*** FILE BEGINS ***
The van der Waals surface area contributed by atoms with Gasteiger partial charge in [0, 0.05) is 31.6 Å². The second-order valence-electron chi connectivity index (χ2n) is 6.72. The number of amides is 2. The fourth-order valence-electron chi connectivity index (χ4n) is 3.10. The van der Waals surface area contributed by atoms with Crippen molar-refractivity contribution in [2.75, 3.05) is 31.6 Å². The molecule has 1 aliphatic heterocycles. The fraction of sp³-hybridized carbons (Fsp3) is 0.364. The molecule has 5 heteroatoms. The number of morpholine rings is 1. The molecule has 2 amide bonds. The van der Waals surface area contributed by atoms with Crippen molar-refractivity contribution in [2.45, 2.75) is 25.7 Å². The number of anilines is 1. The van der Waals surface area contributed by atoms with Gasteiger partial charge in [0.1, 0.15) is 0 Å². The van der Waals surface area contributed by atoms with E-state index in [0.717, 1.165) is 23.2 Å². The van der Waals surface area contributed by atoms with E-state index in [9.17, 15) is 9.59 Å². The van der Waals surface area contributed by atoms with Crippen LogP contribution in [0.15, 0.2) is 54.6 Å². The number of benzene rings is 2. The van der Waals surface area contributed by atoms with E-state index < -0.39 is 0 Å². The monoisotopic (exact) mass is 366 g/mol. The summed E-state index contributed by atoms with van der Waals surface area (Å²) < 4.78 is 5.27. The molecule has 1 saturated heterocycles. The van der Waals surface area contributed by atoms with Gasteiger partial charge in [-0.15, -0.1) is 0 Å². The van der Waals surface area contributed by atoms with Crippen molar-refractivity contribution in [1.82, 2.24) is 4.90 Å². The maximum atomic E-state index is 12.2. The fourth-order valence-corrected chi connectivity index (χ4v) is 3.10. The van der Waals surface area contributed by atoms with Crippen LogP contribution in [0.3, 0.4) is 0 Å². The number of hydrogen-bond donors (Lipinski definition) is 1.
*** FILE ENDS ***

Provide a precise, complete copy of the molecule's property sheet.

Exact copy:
The van der Waals surface area contributed by atoms with Gasteiger partial charge in [0, 0.05) is 31.6 Å². The second-order valence-electron chi connectivity index (χ2n) is 6.72. The number of amides is 2. The fourth-order valence-electron chi connectivity index (χ4n) is 3.10. The van der Waals surface area contributed by atoms with Crippen molar-refractivity contribution in [2.75, 3.05) is 31.6 Å². The molecule has 1 aliphatic heterocycles. The fraction of sp³-hybridized carbons (Fsp3) is 0.364. The molecule has 5 heteroatoms. The number of morpholine rings is 1. The molecule has 2 amide bonds. The van der Waals surface area contributed by atoms with Crippen molar-refractivity contribution in [2.45, 2.75) is 25.7 Å². The number of anilines is 1. The van der Waals surface area contributed by atoms with Gasteiger partial charge in [0.1, 0.15) is 0 Å². The van der Waals surface area contributed by atoms with E-state index in [0.717, 1.165) is 23.2 Å². The van der Waals surface area contributed by atoms with E-state index in [9.17, 15) is 9.59 Å². The van der Waals surface area contributed by atoms with Crippen LogP contribution in [0.15, 0.2) is 54.6 Å². The number of benzene rings is 2. The van der Waals surface area contributed by atoms with E-state index < -0.39 is 0 Å². The monoisotopic (exact) mass is 366 g/mol. The summed E-state index contributed by atoms with van der Waals surface area (Å²) < 4.78 is 5.27. The molecule has 1 saturated heterocycles. The van der Waals surface area contributed by atoms with Gasteiger partial charge in [-0.15, -0.1) is 0 Å². The van der Waals surface area contributed by atoms with Crippen molar-refractivity contribution in [1.82, 2.24) is 4.90 Å². The maximum atomic E-state index is 12.2. The fourth-order valence-corrected chi connectivity index (χ4v) is 3.10. The van der Waals surface area contributed by atoms with Crippen LogP contribution in [0.3, 0.4) is 0 Å². The number of hydrogen-bond donors (Lipinski definition) is 1.